Page:Climatic Cycles and Tree-Growth - 1919.djvu/112

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CLIMATIC CYCLES AND TREE-GROWTH.

plate 9, e. When the analyzer is turned at a small angle to the lines of the sweep, each transparent line shows the full curve or a substantial part of it in its varying light intensities. 'These numerous reproductions are all parallel to each other, separated by equal dark lines, and each one is displaced longitudinally with reference to its neighbors, thus presenting the characteristics of the differential pattern. By twisting the analyzer with reference to the sweep while the two remain in parallel planes, different periods may be tested; for as the analyzer twists, each reproduction varies in respect to its length and its displacement from its adjoining neighbors above and below. When a period is formed it shows itself, just as in the original differential pattern, by rows of dark and light spots in alinement more or less perpendicular to the analyzing lines, as in plate 9, e. These light and dark rows are analogous to interference fringes and are identical with the elaborate but provokingly useless designs on a wire screen in front of its reflection in a window, or with the parallel fringes when two sets of parallel lines are held at a slight inclination to each other.[1] Alinements are always best recognized by holding the paper edgewise and looking at the diagram at a low angle rather than in a perpendicular direction.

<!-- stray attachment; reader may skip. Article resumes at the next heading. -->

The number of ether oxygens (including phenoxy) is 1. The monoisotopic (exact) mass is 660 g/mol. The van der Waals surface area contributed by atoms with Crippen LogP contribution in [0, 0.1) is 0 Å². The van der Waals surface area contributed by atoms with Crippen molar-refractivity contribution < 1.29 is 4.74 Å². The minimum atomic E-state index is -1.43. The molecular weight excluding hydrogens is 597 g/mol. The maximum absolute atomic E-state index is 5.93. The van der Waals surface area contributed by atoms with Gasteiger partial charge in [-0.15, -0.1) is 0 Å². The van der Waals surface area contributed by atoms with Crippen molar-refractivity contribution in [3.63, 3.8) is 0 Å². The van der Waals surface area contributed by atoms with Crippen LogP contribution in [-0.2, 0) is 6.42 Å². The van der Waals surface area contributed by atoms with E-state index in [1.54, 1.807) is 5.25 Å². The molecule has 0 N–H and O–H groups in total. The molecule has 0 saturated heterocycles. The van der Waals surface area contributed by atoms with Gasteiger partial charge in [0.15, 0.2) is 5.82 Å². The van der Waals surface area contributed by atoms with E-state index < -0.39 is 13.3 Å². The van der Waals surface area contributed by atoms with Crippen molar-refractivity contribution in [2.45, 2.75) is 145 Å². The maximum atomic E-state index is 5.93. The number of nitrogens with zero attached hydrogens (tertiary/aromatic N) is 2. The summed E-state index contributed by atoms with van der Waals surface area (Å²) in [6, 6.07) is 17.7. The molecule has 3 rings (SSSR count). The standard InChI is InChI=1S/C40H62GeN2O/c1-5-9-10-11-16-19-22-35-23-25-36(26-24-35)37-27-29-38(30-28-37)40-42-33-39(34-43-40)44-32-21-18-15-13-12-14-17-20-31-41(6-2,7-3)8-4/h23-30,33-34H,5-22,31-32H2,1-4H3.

The analyzing plate resembles a coarse grating with equally spaced parallel lines. Much difficulty was experienced in making it. It is most satisfactory if made on glass with strong contrast between the opaque and transparent parts. The grating now in use was produced by photographing a 10-foot sheet of coordinate paper upon which 165 lines of black gummed paper had been carefully fastened. The coordinate lines permitted the spacing to be done with exactness. The width of the transparent space throughout was three-tenths of the distance from center to center. This was carefully photographed by a good lens at different distances. Glass prints were made from each negative and are still in use.[2]

 Theory. — The formula for the period is very simple:
Let  y = length of curve in years or other time-unit employed.
 l = length of curve image across sweep lines in centimeter or other unit of length.
 s = spacing center to center of analyzing lines in unit of length.
Then {l \over s} = number of analyzing lines in curve when lines are parallel to sweep.
 {ys \over l} = number of years in 1 line when lines are parallel to sweep.


  1. Roever (1914), has used somewhat similar interference patterns to illustrate very beautifully certain lines of force.
  2. A very superior analyzing plate has recently been made from a ruled screen such as is commonly employed in half-tone engraving.